In 2018, researchers first estimated the enormous stone camel carvings at Al Jawf, Saudi Arabia to be 2,000 years old. It was not until recently that they found out they were 6,000 years behind.

If estimates are right, these 8,000-year-old behemoths would be the world's oldest surviving three-dimensional animal reliefs of this size.

"They are absolutely stunning and, bearing in mind we see them now in a heavily eroded state with many panels fallen, the original site must've been absolutely mind-blowing," said Maria Guagnin, the lead author of the study and an archeologist with the Max Planck Institute for the Science of Human History.


A Historical and Symbolic Place

(Photo : Photo credit: THOMAS COEX/AFP via Getty Images)
A picture taken on May 25, 2019, shows camels walking in the Southern Jordanian desert of Wadi Rum. - Wadi Rum and its stunning landscape is listed as a UNESCO world heritage protected site, with the organisation noting its ancient rock carvings and archaeological remains. The Wadi is one of Jordan's important tourist destinations, and attracts an increasing number of foreign tourists, particularly trekkers and climbers, but also for camel and horse safari or simply day-trippers from Aqaba.

Using chemical analysis, archeologists were able to determine that the reliefs were much, much older than previously discovered. The 21 sculptures which have been identified so far was found to have predated the Pyramids of Giza (which are about 4,500 years old) and Stonehenge (which is about 5,000 years old).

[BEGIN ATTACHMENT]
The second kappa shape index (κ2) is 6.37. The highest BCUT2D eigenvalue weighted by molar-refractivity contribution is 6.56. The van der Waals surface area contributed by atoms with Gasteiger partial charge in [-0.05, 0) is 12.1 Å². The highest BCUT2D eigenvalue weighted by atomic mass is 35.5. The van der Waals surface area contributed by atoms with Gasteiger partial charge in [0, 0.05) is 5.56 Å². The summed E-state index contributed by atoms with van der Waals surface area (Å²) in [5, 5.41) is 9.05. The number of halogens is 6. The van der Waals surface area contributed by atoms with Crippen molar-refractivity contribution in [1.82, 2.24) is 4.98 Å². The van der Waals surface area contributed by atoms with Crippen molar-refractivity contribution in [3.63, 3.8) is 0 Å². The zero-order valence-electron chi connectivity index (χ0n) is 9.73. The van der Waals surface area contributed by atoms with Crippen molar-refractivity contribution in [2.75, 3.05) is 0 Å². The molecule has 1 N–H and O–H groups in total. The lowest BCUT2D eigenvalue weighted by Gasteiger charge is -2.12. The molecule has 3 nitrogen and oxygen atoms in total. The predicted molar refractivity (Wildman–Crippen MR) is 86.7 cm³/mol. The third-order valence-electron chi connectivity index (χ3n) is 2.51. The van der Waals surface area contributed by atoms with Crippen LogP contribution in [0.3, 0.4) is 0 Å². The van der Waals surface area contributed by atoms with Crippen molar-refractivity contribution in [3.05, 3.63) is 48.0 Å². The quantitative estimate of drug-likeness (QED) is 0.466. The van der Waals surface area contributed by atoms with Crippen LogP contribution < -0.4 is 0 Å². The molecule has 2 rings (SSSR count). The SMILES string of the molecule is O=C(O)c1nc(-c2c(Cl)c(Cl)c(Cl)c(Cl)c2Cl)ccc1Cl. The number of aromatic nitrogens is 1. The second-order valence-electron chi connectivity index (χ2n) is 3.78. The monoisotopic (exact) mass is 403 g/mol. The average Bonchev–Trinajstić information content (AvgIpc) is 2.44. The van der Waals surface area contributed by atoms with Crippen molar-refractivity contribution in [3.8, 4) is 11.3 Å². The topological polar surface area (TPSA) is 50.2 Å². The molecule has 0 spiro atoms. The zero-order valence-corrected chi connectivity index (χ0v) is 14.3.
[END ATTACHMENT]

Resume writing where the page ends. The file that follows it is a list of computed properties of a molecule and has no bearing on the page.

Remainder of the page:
"We can now link the Camel Site to a period in prehistory when the pastoral populations of northern Arabia created rock art and built large stone structures called mustatil," the study published in the Journal of Archaeological Science: Reports explained.

"The Camel Site is therefore part of a wider pattern of activity where groups frequently came together to establish and mark symbolic places."

Historically, the camel carvings in a vast desert was speculated to be created by ancient people thousands of years ago, which at the time had grasslands filled with lakes and trees. They were said to have spent ten to fifteen days on each carving, using stone tools that needed constant sharpening and replacement. These ancient artists would have needed some sort of scaffolding to reach the highest parts of the rock.

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What purpose did the camel carvings serve


"Communities of hunters and herders tend to be very dispersed and mobile, and it's important for them to meet at regular times during the year, to exchange information, spouses, and so on," explained Guagnin.

"So whatever the symbolism of the sculptures, this may have been a place to bring the whole community together."

The sculptures themselves reflects ancient people's culture. The sculptures of camels with round bellies and bulging necklines seem to depict mating season. Thus, it seems likely that they originally represented fertility, or perhaps marked a time of year when nomadic people gathered.

What archaeologists are concerned in the moment are the carving's future as time takes its toll on such ancient pieces.

"Time is running out on the preservation of the Camel Site and on the potential identification of other relief sites as damage will increase and more reliefs will be lost to erosion with each passing year," Guagnin said.

Hopefully, preservation efforts will be timely for the reliefs, as such discoveries don't come around often.

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